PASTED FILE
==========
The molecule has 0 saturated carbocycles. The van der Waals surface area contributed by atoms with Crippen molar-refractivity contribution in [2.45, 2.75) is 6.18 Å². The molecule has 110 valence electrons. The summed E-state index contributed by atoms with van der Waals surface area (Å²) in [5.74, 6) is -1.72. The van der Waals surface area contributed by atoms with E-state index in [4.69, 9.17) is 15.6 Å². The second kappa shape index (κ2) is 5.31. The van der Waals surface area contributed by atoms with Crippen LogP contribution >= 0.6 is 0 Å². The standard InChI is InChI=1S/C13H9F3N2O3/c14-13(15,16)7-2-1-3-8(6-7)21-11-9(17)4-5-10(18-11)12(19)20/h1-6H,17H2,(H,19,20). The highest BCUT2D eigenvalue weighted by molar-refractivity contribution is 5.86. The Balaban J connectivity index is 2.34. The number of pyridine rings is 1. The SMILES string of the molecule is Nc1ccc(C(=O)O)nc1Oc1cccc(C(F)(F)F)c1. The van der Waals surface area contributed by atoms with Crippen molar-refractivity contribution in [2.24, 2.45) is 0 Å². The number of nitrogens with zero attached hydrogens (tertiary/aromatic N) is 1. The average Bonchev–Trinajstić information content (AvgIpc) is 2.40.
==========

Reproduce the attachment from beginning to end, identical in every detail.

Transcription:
The molecule has 0 saturated carbocycles. The van der Waals surface area contributed by atoms with Crippen molar-refractivity contribution in [2.45, 2.75) is 6.18 Å². The molecule has 110 valence electrons. The summed E-state index contributed by atoms with van der Waals surface area (Å²) in [5.74, 6) is -1.72. The van der Waals surface area contributed by atoms with E-state index in [4.69, 9.17) is 15.6 Å². The second kappa shape index (κ2) is 5.31. The van der Waals surface area contributed by atoms with Crippen LogP contribution >= 0.6 is 0 Å². The standard InChI is InChI=1S/C13H9F3N2O3/c14-13(15,16)7-2-1-3-8(6-7)21-11-9(17)4-5-10(18-11)12(19)20/h1-6H,17H2,(H,19,20). The highest BCUT2D eigenvalue weighted by molar-refractivity contribution is 5.86. The Balaban J connectivity index is 2.34. The number of pyridine rings is 1. The SMILES string of the molecule is Nc1ccc(C(=O)O)nc1Oc1cccc(C(F)(F)F)c1. The van der Waals surface area contributed by atoms with Crippen molar-refractivity contribution in [2.24, 2.45) is 0 Å². The number of nitrogens with zero attached hydrogens (tertiary/aromatic N) is 1. The average Bonchev–Trinajstić information content (AvgIpc) is 2.40.